I’m happy to be exhibiting this month at Riverfest in Narrowsburg, NY, with my friend Jim Kingston.  Jim and I have belonged to the same figure painting group for the last 5 years and he has been a welcomed part of my artistic support network out in the Catskills.

As a student Jim Kingston studied the Brandywine style of Illustration under Norman Baer, a disciple of Howard Pyle. He spent his life in the world of humorous illustration, commercial artist and as a leader in transforming art-production into the digital age. Working in watercolor for most of his life he has transitioned to oil painting over the past 5 years. For more information on Jim Kingston visit his web site http://jimkingston.com

Judith Reeve grew up along the Delaware River, not far from Chadds Ford. At the age of nine, she met Andrew Wyeth. This meeting, in hindsight, was a pivotal moment allowing her to recognize the possibility of painting being a vital life-long pursuit. For more information visit Judith Reeve at http://attentiveequations.com

Come spend the day along the Delaware River and visit us and the many other talented artists exhibiting their works.

Analogies in the Key of Green


In the Key of GB

Summertime is a great season to get out and paint the landscape on site. But one of the challenges about the summer landscape, when you reside on the east coast, is the predominance of the color green. There is no avoiding it. During other seasons the dominant color can approach a neutral which allows for a change in key for each composition. Winter snow and its whiteness is a good example.

So if every summer landscape must have green in it the question becomes, how can I add variety to my images in the Key of green. When I refer to a Key, I am referring to an analogy in color. What is an analogy? An analogy occurs when one focuses the colors on their palette in a certain area of the color spectrum. An example of an analogy in the Key of Yellow would be to border the color Yellow with those colors that bracket Yellow on the palette. So my palette would be laid out as OY-Y-YG or O-OY-Y-YG-G. So if these are the dominant colors of my composition how do I balance an analogy like this so that the eye can find relief? The most common way would be to add the complement, which in this case would be Violet.

Robert Henri reflected on these types of analogies by painting many compositions in a certain Key as above. But one aspect that he added was a more subtle variety and range to the complement side that still allowed for the Key to dominate but also find a balance of colors harmonious with the Key. The examples I will use will reflect on Green as the dominate Key. The Key of Green looks like this:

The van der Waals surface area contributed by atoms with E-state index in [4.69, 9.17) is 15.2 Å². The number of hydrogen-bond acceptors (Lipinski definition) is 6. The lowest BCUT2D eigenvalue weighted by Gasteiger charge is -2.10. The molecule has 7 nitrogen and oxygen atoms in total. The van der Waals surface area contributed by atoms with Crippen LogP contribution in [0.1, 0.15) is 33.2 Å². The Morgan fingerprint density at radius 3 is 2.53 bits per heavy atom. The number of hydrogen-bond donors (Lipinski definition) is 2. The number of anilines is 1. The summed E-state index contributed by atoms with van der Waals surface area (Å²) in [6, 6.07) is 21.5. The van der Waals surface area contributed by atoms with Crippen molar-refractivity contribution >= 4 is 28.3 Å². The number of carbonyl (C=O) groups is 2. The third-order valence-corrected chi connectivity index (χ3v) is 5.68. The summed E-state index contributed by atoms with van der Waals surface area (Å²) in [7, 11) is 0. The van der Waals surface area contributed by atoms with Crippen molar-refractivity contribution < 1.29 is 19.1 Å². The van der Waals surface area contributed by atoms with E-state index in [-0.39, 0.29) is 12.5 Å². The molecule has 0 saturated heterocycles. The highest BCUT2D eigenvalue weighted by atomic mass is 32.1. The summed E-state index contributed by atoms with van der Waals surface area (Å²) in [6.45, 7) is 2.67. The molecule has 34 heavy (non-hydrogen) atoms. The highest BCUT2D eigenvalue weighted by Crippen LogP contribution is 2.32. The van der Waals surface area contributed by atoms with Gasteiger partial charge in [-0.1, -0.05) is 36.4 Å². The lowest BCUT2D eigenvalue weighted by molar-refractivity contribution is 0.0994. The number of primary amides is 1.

Green analogy1

Henri took this analogy and added a range of more neutralized colors to act as a foil to the higher intensity of the Key that dominates the analogy. Henri created mixtures between the dominant analogy and the complement. Here is an example of an analogy in the Key of Green:

Green analogy2

The more neutralized colors are RObi, Rhue, VRbi. These colors are the mixes achieved by mixing an analogous color with the complement. Note that the Rhue must maintain its redness and is not completely neutralized. Another way to mix Rhue is with P+O. This gives one a clearer idea of its quality as a subdued red and less as a brown neutral. In this analogy, I found the VRbi the perfect color (a gray violet) to bridge the edge of green tree foliage against its’ background and also as a neutralizer on the ground plane. Rhue also came in handy for packed earth in the foreground of a field. These semi-neutralized colors reinforced the red complement without being too overt.

Here are some other analogies I have been using in the Key of GB or the Key of YG:

GB analogy

YG analogy

Note that in most cases, I used 3 colors set against the complement. But it is also possible to use 5 colors set against the complement. In these cases it is important to only mix the 3 core colors of the analogy because by mixing more than that you will lose the character of the analogy. The palette will begin to contain the missing colors that make a Key a strong statement. If I were to take the Key of Green and extend it beyond the GB to B, I could not take the blue and mix it with the red because I would then have purple and this would take it out of Key. Hence on the other side, I would end up with orange. Keeping purple and orange off the palette gives the Key of Green its character. But also note that these colors or near colors do appear as neutralized tones. When these colors are added to the composition one can feel the underlying energy they provide as a foil to the more intense colors of the dominant key.